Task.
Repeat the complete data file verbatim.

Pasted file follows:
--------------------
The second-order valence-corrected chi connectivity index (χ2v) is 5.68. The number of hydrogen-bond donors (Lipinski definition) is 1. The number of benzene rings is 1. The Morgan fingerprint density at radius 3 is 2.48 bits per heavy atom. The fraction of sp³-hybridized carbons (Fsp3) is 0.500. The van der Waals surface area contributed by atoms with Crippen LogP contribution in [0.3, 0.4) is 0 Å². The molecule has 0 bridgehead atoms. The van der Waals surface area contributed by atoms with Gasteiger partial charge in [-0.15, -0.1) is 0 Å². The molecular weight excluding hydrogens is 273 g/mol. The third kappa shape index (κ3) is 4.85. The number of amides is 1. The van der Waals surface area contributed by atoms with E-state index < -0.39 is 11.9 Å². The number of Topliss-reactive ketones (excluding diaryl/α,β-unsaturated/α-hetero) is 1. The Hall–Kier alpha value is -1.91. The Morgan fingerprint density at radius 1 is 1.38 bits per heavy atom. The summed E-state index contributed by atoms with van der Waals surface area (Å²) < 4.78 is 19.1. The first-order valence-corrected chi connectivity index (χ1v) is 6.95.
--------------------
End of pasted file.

The second-order valence-corrected chi connectivity index (χ2v) is 5.68. The number of hydrogen-bond donors (Lipinski definition) is 1. The number of benzene rings is 1. The Morgan fingerprint density at radius 3 is 2.48 bits per heavy atom. The fraction of sp³-hybridized carbons (Fsp3) is 0.500. The van der Waals surface area contributed by atoms with Crippen LogP contribution in [0.3, 0.4) is 0 Å². The molecule has 0 bridgehead atoms. The van der Waals surface area contributed by atoms with Gasteiger partial charge in [-0.15, -0.1) is 0 Å². The molecular weight excluding hydrogens is 273 g/mol. The third kappa shape index (κ3) is 4.85. The number of amides is 1. The van der Waals surface area contributed by atoms with E-state index < -0.39 is 11.9 Å². The number of Topliss-reactive ketones (excluding diaryl/α,β-unsaturated/α-hetero) is 1. The Hall–Kier alpha value is -1.91. The Morgan fingerprint density at radius 1 is 1.38 bits per heavy atom. The summed E-state index contributed by atoms with van der Waals surface area (Å²) < 4.78 is 19.1. The first-order valence-corrected chi connectivity index (χ1v) is 6.95.